The MEMS-based inertial measurement unit (IMU) represents the single biggest positioning and navigation advance of the last 20 years. That assertion is made during the first of three panels in the webinar “Inertial Technology for Robotics, UAVs and other Applications,” freely available on May 6. The 1.5 hour presentation examines how this breakthrough plays in the fields of autonomy, high dynamics and challenging environments, including on the frontiers of space.
Three experts takes a close-up look at contemporary and emerging inertial sensor technologies and applications, from the laboratory to the factory to the field. Register here to attend. The webinar is sponsored by Sensonor.
MEMS (micro-electromechanical sensors) make possible a miniaturization of size, weight, power requirements and cost never thought achievable before. When MEMS inertial navigation pairs with GPS for navigation, the key factor is the error budget of each sensor and how that plays into the accuracy of the solution. Attendees will learn how the new inertial sensors’ reduced error budgets translate into higher system performance.
The presentation begins with the current state of the inertial art, delivered by a recognized expert. The second speaker describes a high-accuracy tactical-grade inertial measurement unit (IMU) with increased accelerometer performance to support demanding guidance and navigation applications.
This knowledge is taken to the field to examine the IMU’s role in successful satellite launch missions during the third panel. The attitude determination and control system (ADCS) rises to the challenge of an extremely demanding environments and set of requirements. A satellite moving at a speed of 7,500 meters/second over ground requires precise maneuvering, stabilization and point in order to obtain imagery at 1-meter resolution.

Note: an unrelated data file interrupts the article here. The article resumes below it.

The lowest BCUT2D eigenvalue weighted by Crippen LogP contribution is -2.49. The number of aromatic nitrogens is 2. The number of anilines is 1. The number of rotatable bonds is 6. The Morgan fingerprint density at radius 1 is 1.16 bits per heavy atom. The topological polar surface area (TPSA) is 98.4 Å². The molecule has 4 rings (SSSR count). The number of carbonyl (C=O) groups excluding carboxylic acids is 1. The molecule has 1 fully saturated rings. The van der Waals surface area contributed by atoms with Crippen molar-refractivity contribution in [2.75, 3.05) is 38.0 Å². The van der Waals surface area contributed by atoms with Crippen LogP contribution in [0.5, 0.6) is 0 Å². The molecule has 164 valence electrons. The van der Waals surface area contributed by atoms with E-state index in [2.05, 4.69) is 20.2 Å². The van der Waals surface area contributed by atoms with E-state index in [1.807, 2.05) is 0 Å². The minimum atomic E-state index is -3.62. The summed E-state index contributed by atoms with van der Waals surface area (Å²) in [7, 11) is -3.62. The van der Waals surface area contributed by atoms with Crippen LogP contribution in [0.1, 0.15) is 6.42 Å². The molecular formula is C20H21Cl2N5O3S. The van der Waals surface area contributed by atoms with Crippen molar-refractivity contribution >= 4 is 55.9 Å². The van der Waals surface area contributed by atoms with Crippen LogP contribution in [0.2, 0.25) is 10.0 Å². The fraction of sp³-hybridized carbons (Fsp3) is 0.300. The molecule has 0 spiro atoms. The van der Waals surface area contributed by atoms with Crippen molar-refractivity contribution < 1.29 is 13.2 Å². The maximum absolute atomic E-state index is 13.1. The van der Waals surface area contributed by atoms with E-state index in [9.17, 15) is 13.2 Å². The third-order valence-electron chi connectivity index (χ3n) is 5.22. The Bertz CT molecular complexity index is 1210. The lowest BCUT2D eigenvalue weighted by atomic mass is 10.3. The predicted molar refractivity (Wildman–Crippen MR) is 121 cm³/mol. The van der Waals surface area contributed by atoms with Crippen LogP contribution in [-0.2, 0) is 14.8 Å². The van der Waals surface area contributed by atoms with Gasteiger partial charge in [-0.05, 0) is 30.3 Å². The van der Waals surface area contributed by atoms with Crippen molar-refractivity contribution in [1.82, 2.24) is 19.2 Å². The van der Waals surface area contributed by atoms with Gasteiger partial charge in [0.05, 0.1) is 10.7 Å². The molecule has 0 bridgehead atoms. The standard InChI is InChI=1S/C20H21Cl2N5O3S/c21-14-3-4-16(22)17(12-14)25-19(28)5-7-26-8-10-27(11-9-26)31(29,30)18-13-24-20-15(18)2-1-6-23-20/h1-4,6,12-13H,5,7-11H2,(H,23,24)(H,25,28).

Questions from the audience are actively encouraged and will be addressed by the three speakers in the final portion of the webinar.
Ralph Hopkins is a Distinguished Member of the Technical Staff and Group Leader in the Positioning Navigation and Timing (PNT) Division at Draper, a leading research & development organization. He is responsible for the design and development of inertial instruments and sensors. Ralph has served as Technical Director of advanced inertial instrument development programs including strategic, navigation and tactical grade gyroscopes and accelerometers. He holds an ME in Engineering Mechanics from Columbia University, and an MS in Engineering Management from The Gordon Institute of Tufts University.
Reidar Holm is a Product Development Manager at Sensonor, a producer and developer of high-precision, light-weight gyros and IMUs. He works MEMS R&D and design, ASIC design, low-stress package design, system design, assembly and calibration, and high-volume production for automotive, MEMS pressure sensors, accelerometers, gyros and IMUs. He has a Degree in Electrical Engineering and Electronics from University of Manchester Institute for Science and Technology (UK) in 1982.
Ryan Robinson is the Lead Guidance, Navigation and Control Engineer at LeoStella, a small satellite design and manufacturing company, He is responsible for the design, development, test, and delivery of ADCS subsystems on LeoStella satellites. He received a Ph.D. in Aerospace Engineering from the University of Maryland, College Park. Technical areas of interest include attitude determination and control systems design, sensing and actuation, nonlinear dynamics, and autonomy.
Register here for the free webinar, “Inertial Technology for Robotics, UAVs and other Applications.” The webinar will also be available for subsequent download, for those registrants unable to attend at the appointed time.